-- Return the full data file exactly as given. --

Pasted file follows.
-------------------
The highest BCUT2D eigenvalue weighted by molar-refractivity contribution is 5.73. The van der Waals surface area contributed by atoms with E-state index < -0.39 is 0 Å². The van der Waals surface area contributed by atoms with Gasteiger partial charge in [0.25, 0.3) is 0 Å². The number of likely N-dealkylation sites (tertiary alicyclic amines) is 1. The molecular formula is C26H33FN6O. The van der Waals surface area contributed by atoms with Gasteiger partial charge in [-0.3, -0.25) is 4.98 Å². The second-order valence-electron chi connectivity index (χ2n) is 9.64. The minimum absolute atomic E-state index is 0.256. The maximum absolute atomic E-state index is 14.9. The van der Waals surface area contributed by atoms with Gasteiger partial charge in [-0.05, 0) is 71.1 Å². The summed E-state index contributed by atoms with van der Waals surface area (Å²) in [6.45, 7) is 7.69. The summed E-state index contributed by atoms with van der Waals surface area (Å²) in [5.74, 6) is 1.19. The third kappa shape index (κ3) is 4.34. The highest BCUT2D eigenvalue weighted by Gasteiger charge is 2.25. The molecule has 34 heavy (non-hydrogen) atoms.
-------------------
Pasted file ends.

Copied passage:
The highest BCUT2D eigenvalue weighted by molar-refractivity contribution is 5.73. The van der Waals surface area contributed by atoms with E-state index < -0.39 is 0 Å². The van der Waals surface area contributed by atoms with Gasteiger partial charge in [0.25, 0.3) is 0 Å². The number of likely N-dealkylation sites (tertiary alicyclic amines) is 1. The molecular formula is C26H33FN6O. The van der Waals surface area contributed by atoms with Gasteiger partial charge in [-0.3, -0.25) is 4.98 Å². The second-order valence-electron chi connectivity index (χ2n) is 9.64. The minimum absolute atomic E-state index is 0.256. The maximum absolute atomic E-state index is 14.9. The van der Waals surface area contributed by atoms with Gasteiger partial charge in [-0.05, 0) is 71.1 Å². The summed E-state index contributed by atoms with van der Waals surface area (Å²) in [6.45, 7) is 7.69. The summed E-state index contributed by atoms with van der Waals surface area (Å²) in [5.74, 6) is 1.19. The third kappa shape index (κ3) is 4.34. The highest BCUT2D eigenvalue weighted by Gasteiger charge is 2.25. The molecule has 34 heavy (non-hydrogen) atoms.